It doesn’t matter what we say. What matters is what they hear. In the struggle to eliminate injustice and oppression, it’s the oppressed who must stand up to fight it. Others can help — but you can’t fight other people’s battles for them.Report

              • Avatar Kazzy in reply to Mike Schilling says:

                I think there is plenty of room to criticize a lot of anti-racist efforts. Don’t get me wrong. I think one of the things that most undermines the anti-racist effort are false claims of racism. So, there is certainly room for disagreement. But I struggle with the folks, who seem increasingly present in conservative media, who seem to argue that racism is simply a liberal plot to screw white people and it is they who are the real victims.

                As the clip shows, profiling is an abomination… unless we’re talking about brown folks; then it’s just good police work.Report

              • Avatar Kazzy in reply to Mike Schilling says:

                @Blaise,

                “…always ask if someone wants help with a problem. Don’t just wade in and start Helping. You’re not being helpful.”

                I teach this to my kids. As a general rule, unwanted help is not help at all.

                Because of much of what you’ve said, I’ve been doing a lot of research on what white allies ought to be and do. The two pieces that most resonated with me are:
                1.) We need not only speak of the direct victims of racism (or other forms of oppression). If I hear a racist comment, I don’t have to say, “Hey, that might offend Jim!” I can say, “That offends me!”
                2.) We must listen… listen, listen, and listen. I’m not doing anyone any good if I don’t understand their wants, needs, and interests. This means formulating real, honest relationships.Report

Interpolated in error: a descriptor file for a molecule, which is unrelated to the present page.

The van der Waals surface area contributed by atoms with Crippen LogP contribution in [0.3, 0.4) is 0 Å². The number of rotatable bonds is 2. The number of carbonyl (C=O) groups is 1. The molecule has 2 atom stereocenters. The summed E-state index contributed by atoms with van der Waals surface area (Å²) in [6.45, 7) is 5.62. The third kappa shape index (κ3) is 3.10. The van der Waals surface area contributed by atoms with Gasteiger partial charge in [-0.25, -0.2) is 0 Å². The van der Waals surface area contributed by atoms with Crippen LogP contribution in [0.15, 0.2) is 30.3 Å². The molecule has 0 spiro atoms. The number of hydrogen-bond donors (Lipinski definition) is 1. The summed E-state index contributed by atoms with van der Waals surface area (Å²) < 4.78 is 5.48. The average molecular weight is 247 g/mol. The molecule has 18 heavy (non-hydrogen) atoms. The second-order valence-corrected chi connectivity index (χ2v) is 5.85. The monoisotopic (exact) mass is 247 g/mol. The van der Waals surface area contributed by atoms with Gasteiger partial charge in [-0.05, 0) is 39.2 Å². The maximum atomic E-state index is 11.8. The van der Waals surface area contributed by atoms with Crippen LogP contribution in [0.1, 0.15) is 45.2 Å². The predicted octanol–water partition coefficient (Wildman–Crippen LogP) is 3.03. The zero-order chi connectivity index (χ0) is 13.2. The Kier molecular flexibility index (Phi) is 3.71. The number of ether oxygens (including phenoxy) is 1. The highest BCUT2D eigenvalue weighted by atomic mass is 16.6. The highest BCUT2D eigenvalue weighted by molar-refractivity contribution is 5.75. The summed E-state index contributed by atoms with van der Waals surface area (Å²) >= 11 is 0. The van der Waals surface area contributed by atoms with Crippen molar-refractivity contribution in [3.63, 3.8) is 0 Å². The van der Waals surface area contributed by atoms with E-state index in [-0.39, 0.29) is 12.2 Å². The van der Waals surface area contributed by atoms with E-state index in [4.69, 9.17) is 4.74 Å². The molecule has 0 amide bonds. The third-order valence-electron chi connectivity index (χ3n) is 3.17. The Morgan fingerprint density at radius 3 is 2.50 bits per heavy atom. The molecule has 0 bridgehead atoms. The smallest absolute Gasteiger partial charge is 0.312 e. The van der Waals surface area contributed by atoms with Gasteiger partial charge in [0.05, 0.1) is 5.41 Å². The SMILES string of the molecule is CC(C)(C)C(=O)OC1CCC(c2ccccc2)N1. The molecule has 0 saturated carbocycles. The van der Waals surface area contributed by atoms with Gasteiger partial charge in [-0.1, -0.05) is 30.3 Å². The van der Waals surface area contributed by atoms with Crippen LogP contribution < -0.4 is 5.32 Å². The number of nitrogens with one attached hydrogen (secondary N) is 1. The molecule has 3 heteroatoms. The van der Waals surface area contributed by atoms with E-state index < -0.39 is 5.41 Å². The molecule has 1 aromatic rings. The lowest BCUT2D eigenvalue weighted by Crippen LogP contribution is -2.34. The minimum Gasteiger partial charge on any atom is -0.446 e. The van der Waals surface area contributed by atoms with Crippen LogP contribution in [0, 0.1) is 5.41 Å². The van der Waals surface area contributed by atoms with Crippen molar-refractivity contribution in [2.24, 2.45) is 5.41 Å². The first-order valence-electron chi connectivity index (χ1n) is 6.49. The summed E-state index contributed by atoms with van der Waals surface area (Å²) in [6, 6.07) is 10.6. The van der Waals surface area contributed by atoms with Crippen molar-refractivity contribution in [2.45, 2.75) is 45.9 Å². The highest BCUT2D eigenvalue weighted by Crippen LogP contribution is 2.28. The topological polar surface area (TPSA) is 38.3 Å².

• Avatar Mike Schilling in reply to Mike Schilling says:

                I don’t know if there is any real formal anti-anti-racist movement.

                There is. Go look at VDARE or Taki’s Magazine, if you can stomach it.Report

              • Avatar BlaiseP in reply to Mike Schilling says:

                @Kazzy: I’ve had some harsh words for Do Gooders over the years. I can’t abide Do Gooders on principle. Inevitably, they make things worse. Here I’m going to quote an email I sent to a childhood friend from Africa:

                So they’re renaming it C Hospital, heh. Well, I guess so, Dr. C started it up.

                I despair of every such effort. The missionaries have been throwing
                blood, sweat, toil and tears at Africa forever. It’s like the Planck
                Body.

                The Planck Body absorbs every watt. Once it’s hot enough, it begins
                to re-radiate that energy in the infrared. Africa is so fucked up,
                Nigeria especially: the missionaries established the first maternity
                clinic in 1925, C gets E Hospital going in the 50s, the NTS
                starts up as an adjunct, T College. E was once a lovely
                place, shining brightly — but only because outside money and talent
                and goodwill was heaped upon it. The whole point of T College and
                E Hospital and NTS was to turn those over to Africans. The
                missionaries were trying to work themselves out of a job. It never
                quite worked out, did it?

                Now it’s long since cooled off, now still perfectly black, still
                absorbing whatever few photons which fall upon it. And here comes
                D C to lather, rinse and repeat. He’s been at it for some
                years now. It’s a perfect waste of money. It’s a bad joke. It was
                a waste of my parents’ lives, your parents’ lives. When will the
                Oyinbo finally conclude this is now ECWA’s problem? Until Africans
                start believing in this process, until it’s Africans throwing blood,
                sweat, toil and tears at Africa, every such effort is only enabling
                more of the same failure.

                If D C wanted to do anything profitable with the ruins of
                E, he’d bring in a crew of anthropologists and document the whole
                thing and write a paper describing the failure in depth, lest some
                unwary person or group get one of those Do-Gooder Impulses and try to
                resurrect the experiment. Insanity, we are told, is repeating the
                same experiment, over and over, expecting different results.
                Report

  3. Avatar BlaiseP says:

    Prima facie misuse of statistics here. Obviously there are more total stops than total My Norty Boys on an integer basis. The important questions, never answered in the article are: what is the spectrum distribution of repeated stops and what is the total number of persons ever stopped? And how many were actually arrested?